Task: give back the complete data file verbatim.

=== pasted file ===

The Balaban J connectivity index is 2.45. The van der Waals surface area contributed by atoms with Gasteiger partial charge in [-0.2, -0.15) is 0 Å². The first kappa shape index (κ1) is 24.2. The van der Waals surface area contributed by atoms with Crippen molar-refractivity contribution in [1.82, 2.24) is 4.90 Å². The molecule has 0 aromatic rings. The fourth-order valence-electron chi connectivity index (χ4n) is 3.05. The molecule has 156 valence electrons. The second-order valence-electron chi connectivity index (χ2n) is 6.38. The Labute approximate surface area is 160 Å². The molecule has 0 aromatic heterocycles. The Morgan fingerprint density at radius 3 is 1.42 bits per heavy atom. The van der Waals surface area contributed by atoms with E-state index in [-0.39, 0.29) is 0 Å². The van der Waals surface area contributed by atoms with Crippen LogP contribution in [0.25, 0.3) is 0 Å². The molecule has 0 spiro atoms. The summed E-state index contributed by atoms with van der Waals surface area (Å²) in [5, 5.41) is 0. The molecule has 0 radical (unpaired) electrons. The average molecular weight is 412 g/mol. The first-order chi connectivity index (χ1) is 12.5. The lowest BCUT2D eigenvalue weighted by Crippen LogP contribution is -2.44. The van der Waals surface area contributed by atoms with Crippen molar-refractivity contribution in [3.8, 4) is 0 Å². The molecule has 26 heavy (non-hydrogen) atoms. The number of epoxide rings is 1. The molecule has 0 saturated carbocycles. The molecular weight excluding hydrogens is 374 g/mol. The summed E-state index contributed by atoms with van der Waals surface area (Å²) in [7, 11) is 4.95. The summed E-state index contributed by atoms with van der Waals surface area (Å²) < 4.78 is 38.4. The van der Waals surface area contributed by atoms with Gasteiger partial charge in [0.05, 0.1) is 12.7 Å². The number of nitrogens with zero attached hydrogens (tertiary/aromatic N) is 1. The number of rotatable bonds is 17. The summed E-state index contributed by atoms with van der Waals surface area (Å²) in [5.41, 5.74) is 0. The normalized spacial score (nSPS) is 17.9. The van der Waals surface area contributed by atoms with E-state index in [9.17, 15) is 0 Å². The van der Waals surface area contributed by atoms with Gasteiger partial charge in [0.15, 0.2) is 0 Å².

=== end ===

The Balaban J connectivity index is 2.45. The van der Waals surface area contributed by atoms with Gasteiger partial charge in [-0.2, -0.15) is 0 Å². The first kappa shape index (κ1) is 24.2. The van der Waals surface area contributed by atoms with Crippen molar-refractivity contribution in [1.82, 2.24) is 4.90 Å². The molecule has 0 aromatic rings. The fourth-order valence-electron chi connectivity index (χ4n) is 3.05. The molecule has 156 valence electrons. The second-order valence-electron chi connectivity index (χ2n) is 6.38. The Labute approximate surface area is 160 Å². The molecule has 0 aromatic heterocycles. The Morgan fingerprint density at radius 3 is 1.42 bits per heavy atom. The van der Waals surface area contributed by atoms with E-state index in [-0.39, 0.29) is 0 Å². The van der Waals surface area contributed by atoms with Crippen LogP contribution in [0.25, 0.3) is 0 Å². The molecule has 0 spiro atoms. The summed E-state index contributed by atoms with van der Waals surface area (Å²) in [5, 5.41) is 0. The molecule has 0 radical (unpaired) electrons. The average molecular weight is 412 g/mol. The first-order chi connectivity index (χ1) is 12.5. The lowest BCUT2D eigenvalue weighted by Crippen LogP contribution is -2.44. The van der Waals surface area contributed by atoms with Crippen molar-refractivity contribution in [3.8, 4) is 0 Å². The molecule has 26 heavy (non-hydrogen) atoms. The number of epoxide rings is 1. The molecule has 0 saturated carbocycles. The molecular weight excluding hydrogens is 374 g/mol. The summed E-state index contributed by atoms with van der Waals surface area (Å²) in [7, 11) is 4.95. The summed E-state index contributed by atoms with van der Waals surface area (Å²) < 4.78 is 38.4. The van der Waals surface area contributed by atoms with Gasteiger partial charge in [0.05, 0.1) is 12.7 Å². The number of nitrogens with zero attached hydrogens (tertiary/aromatic N) is 1. The number of rotatable bonds is 17. The summed E-state index contributed by atoms with van der Waals surface area (Å²) in [5.41, 5.74) is 0. The normalized spacial score (nSPS) is 17.9. The van der Waals surface area contributed by atoms with E-state index in [9.17, 15) is 0 Å². The van der Waals surface area contributed by atoms with Gasteiger partial charge in [0.15, 0.2) is 0 Å².